Witness Intimidation

I am an avid watcher of television legal dramas—although I can’t say whether that is because of or in spite of my profession. Even so, it is easy for me to pick up on the unrealistic portions of those shows: the ease of gathering evidence, the speed with which perpetrators are caught, the overall swiftness of the trial—the entire process usually being completed within 45 minutes. I also tend to pick up on some of the more realistic, practical aspects of the shows: the differing types of offenses, the potential constitutional issues that may arise, and the corollary offenses that attach during the process.

One of the most common and possibly most overlooked corollary offenses is witness intimidation. The perpetrators almost always engage in some sort of interference but are rarely charged in the shows. That may be because there is already so much content to fit within a 45-minute time frame. But in real-world practice, it could also be because witness intimidation is not always as straightforward as one might think. This post analyzes North Carolina’s witness intimidation law as proscribed by G.S. 14-226, as well as other issues and nuances that may arise in this context.

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COVID-19 and the Use of Masks by Testifying Witnesses in Criminal Trials

As jury trials resume across the state, many criminal courts will soon confront the issue of whether to permit State’s witnesses to wear masks while testifying. CDC guidance suggests that there can be substantial health risks to allowing unmasked testimony in the confines of a courtroom, but as I explore below, the allowance of masked testimony presents its own significant constitutional risks.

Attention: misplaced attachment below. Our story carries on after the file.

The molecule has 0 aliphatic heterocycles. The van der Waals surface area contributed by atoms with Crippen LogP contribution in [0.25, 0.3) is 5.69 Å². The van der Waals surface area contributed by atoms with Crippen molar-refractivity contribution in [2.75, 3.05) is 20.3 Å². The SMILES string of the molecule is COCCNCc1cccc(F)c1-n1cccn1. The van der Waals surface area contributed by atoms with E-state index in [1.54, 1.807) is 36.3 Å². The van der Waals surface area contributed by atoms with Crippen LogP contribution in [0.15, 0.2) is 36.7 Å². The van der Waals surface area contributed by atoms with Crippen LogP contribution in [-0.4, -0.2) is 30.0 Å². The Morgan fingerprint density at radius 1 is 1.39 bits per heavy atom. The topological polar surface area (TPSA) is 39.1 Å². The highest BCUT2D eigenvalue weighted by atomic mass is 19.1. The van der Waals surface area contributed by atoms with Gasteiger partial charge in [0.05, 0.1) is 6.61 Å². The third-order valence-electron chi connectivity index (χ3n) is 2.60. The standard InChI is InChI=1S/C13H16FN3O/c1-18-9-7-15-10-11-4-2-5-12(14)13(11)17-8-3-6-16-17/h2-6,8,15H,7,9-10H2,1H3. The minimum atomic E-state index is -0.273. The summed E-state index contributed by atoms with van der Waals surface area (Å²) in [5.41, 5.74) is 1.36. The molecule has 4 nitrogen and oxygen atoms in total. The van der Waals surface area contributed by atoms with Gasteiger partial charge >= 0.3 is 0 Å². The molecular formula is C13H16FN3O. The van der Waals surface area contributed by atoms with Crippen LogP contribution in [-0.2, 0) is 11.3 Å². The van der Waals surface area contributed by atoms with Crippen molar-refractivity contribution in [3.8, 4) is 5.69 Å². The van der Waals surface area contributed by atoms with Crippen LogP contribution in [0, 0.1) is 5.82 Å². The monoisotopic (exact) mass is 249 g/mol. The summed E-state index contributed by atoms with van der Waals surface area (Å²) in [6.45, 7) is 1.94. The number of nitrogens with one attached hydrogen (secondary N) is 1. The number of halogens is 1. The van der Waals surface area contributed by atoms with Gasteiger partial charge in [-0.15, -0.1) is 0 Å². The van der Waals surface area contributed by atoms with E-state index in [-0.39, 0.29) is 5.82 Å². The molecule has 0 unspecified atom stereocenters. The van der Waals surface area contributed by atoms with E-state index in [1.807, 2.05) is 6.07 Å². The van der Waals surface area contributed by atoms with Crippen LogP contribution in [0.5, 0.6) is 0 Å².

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State v. Forte and the Competency of Elderly Witnesses

This week, the court of appeals decided State v. Forte, a case in which the defendant was convicted of exploitation of an elder adult in violation of G.S. 14-112.2 and its predecessor. The case provides a helpful interpretation of some of the key terms in the statute, and it is worth reading for that alone. … Read more

Must the State Inform the Defense When a Witness Goes Missing?

I blogged recently about whether the state is obligated to produce its witnesses’ criminal records in discovery. (Recall that the answer is no, in North Carolina, with some exceptions.) Another question that sometimes comes up regarding the state’s witnesses is whether the state must inform the defense if one of its witnesses goes missing, or … Read more

Must the State Produce Its Witnesses’ Criminal Records in Discovery?

I’ve been asked several times whether the state is required to provide the defense with the criminal record of the state’s witnesses. There are two possible justifications for such a requirement. First, one could argue that disclosure is mandated by the discovery statutes, G.S. 15A-901 et seq. Second, one could argue that disclosure is required … Read more